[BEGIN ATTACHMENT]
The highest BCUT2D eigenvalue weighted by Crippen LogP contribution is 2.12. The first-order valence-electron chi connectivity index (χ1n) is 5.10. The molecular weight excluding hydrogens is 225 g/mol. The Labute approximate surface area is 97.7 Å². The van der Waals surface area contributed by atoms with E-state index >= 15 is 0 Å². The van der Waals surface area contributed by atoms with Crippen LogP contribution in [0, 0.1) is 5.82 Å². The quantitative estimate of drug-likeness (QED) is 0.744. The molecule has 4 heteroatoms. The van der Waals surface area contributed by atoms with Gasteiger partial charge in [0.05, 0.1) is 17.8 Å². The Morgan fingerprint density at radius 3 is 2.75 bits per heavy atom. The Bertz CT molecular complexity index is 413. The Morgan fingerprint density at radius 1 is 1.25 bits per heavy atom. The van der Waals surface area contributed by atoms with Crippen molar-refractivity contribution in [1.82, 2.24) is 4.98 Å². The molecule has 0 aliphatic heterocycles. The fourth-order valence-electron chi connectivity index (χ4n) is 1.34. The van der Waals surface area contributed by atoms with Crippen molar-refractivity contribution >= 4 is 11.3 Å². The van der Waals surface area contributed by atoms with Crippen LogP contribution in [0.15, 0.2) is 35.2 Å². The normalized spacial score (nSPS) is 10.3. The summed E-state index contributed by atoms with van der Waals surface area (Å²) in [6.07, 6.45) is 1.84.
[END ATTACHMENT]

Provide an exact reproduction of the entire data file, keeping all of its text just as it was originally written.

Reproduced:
The highest BCUT2D eigenvalue weighted by Crippen LogP contribution is 2.12. The first-order valence-electron chi connectivity index (χ1n) is 5.10. The molecular weight excluding hydrogens is 225 g/mol. The Labute approximate surface area is 97.7 Å². The van der Waals surface area contributed by atoms with E-state index >= 15 is 0 Å². The van der Waals surface area contributed by atoms with Crippen LogP contribution in [0, 0.1) is 5.82 Å². The quantitative estimate of drug-likeness (QED) is 0.744. The molecule has 4 heteroatoms. The van der Waals surface area contributed by atoms with Gasteiger partial charge in [0.05, 0.1) is 17.8 Å². The Morgan fingerprint density at radius 3 is 2.75 bits per heavy atom. The Bertz CT molecular complexity index is 413. The Morgan fingerprint density at radius 1 is 1.25 bits per heavy atom. The van der Waals surface area contributed by atoms with Crippen molar-refractivity contribution in [1.82, 2.24) is 4.98 Å². The molecule has 0 aliphatic heterocycles. The fourth-order valence-electron chi connectivity index (χ4n) is 1.34. The van der Waals surface area contributed by atoms with Crippen molar-refractivity contribution >= 4 is 11.3 Å². The van der Waals surface area contributed by atoms with Crippen LogP contribution in [0.15, 0.2) is 35.2 Å². The normalized spacial score (nSPS) is 10.3. The summed E-state index contributed by atoms with van der Waals surface area (Å²) in [6.07, 6.45) is 1.84.